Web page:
Small geologic faults, invisible from the surface, frequently disrupt production of coal at mechanized faces in deep mines. Mine layout might be optimized if faults could be mapped from underground roadways. Channel wave seismology is an underground adaptation of surface reflection seismology, which relies on the fact that coal seams guide seismic energy. Coal in situ forms a natural two-dimensional waveguide.
The dispersion which this waveguide produces forms an obstacle to the accurate echo-ranging of underground faults. The obstacle can be overcome either with the aid of time-varying pulse compression filters or, as is demonstrated here, by a one-dimensional trace-by-trace form of frequency domain migration.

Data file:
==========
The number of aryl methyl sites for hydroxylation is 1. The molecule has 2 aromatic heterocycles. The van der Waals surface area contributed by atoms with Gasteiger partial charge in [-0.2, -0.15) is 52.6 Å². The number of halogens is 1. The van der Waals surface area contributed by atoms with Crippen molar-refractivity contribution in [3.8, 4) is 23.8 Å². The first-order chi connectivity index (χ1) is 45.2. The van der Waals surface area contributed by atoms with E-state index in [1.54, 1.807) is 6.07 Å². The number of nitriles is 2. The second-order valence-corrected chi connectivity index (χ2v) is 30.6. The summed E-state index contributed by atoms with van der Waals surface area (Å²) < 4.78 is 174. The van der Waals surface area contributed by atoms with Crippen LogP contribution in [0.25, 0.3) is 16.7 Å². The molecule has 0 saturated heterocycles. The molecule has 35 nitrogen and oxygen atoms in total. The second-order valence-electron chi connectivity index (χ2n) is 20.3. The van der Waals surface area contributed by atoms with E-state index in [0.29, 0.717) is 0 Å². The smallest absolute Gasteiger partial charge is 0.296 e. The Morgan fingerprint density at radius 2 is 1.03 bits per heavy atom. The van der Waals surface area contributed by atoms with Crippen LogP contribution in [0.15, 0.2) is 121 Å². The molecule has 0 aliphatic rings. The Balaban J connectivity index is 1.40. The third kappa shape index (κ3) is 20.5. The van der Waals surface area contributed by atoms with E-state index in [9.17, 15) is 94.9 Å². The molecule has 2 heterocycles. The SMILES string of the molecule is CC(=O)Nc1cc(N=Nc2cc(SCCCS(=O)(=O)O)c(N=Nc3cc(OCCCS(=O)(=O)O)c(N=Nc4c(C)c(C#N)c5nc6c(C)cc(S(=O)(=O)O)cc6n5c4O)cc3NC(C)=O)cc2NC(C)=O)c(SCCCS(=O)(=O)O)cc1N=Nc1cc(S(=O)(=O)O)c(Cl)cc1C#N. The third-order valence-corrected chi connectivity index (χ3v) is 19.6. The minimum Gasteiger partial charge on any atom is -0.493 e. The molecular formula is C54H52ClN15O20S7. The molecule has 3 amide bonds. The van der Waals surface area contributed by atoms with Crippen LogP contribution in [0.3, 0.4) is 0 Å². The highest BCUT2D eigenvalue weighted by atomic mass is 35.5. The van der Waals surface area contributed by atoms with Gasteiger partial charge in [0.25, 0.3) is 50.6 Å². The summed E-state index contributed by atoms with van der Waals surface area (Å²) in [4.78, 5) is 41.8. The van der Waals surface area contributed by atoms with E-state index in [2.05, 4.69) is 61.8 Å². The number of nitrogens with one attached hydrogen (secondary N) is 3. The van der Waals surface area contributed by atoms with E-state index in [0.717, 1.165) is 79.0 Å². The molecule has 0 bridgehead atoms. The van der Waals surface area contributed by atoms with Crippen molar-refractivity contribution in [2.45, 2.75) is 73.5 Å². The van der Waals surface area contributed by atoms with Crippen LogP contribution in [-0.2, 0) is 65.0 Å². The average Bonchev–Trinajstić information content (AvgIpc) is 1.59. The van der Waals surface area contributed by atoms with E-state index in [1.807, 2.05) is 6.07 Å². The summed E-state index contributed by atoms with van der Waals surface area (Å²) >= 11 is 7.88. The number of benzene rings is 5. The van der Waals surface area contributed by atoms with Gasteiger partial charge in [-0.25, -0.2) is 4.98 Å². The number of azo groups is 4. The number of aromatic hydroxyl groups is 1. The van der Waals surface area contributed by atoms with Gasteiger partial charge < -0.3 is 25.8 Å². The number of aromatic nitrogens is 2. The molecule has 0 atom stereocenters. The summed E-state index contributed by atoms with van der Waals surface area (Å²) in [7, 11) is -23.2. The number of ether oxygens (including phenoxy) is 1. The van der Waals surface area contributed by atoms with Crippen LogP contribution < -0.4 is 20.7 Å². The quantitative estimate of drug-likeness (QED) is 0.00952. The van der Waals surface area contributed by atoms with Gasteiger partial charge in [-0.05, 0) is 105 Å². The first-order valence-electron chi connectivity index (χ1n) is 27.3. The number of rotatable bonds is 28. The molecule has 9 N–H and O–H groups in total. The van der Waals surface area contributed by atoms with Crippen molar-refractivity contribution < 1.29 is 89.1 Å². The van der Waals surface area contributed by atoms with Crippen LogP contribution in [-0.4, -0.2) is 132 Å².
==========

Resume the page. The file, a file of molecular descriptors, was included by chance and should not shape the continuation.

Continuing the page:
Distinctions other than dispersion between surface and underground survey data processing procedures are examined in the light of a case study of the mapping of faults buried within the Blackshale seam at Pye Hill colliery. Low data redundancy maps of the probable distribution of scattering in the vicinity of a buried 1-m fault are reconstructed using two variants of a Huygens-Kirchhoff migration, modified to handle the difference between group and phase velocity that is characteristic of dispersion.